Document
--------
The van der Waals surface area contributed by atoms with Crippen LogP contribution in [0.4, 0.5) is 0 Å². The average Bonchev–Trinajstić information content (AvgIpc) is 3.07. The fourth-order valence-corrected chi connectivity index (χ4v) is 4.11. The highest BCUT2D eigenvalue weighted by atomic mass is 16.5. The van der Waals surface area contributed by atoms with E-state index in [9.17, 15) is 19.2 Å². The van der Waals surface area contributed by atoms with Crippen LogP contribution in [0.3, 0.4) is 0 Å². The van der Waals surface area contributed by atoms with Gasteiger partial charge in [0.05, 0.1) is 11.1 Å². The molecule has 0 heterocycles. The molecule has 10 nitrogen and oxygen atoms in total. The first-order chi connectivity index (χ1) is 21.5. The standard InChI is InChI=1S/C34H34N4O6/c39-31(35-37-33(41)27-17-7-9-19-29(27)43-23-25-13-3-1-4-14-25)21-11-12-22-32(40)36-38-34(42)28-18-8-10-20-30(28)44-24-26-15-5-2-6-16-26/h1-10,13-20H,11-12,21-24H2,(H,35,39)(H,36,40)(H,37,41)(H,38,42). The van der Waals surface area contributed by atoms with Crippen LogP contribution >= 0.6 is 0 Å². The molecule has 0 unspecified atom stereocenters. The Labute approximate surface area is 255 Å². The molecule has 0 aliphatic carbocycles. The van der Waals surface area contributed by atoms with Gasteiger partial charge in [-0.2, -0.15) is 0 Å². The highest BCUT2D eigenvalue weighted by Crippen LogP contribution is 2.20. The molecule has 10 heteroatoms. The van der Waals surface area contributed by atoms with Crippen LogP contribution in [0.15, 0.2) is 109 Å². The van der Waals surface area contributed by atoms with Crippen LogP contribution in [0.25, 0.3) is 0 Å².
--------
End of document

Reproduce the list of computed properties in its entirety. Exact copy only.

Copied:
The van der Waals surface area contributed by atoms with Crippen LogP contribution in [0.4, 0.5) is 0 Å². The average Bonchev–Trinajstić information content (AvgIpc) is 3.07. The fourth-order valence-corrected chi connectivity index (χ4v) is 4.11. The highest BCUT2D eigenvalue weighted by atomic mass is 16.5. The van der Waals surface area contributed by atoms with E-state index in [9.17, 15) is 19.2 Å². The van der Waals surface area contributed by atoms with Crippen LogP contribution in [0.3, 0.4) is 0 Å². The van der Waals surface area contributed by atoms with Gasteiger partial charge in [0.05, 0.1) is 11.1 Å². The molecule has 0 heterocycles. The molecule has 10 nitrogen and oxygen atoms in total. The first-order chi connectivity index (χ1) is 21.5. The standard InChI is InChI=1S/C34H34N4O6/c39-31(35-37-33(41)27-17-7-9-19-29(27)43-23-25-13-3-1-4-14-25)21-11-12-22-32(40)36-38-34(42)28-18-8-10-20-30(28)44-24-26-15-5-2-6-16-26/h1-10,13-20H,11-12,21-24H2,(H,35,39)(H,36,40)(H,37,41)(H,38,42). The van der Waals surface area contributed by atoms with Crippen LogP contribution >= 0.6 is 0 Å². The molecule has 0 unspecified atom stereocenters. The Labute approximate surface area is 255 Å². The molecule has 0 aliphatic carbocycles. The van der Waals surface area contributed by atoms with Gasteiger partial charge in [-0.2, -0.15) is 0 Å². The highest BCUT2D eigenvalue weighted by Crippen LogP contribution is 2.20. The molecule has 10 heteroatoms. The van der Waals surface area contributed by atoms with Crippen LogP contribution in [0.15, 0.2) is 109 Å². The van der Waals surface area contributed by atoms with Crippen LogP contribution in [0.25, 0.3) is 0 Å².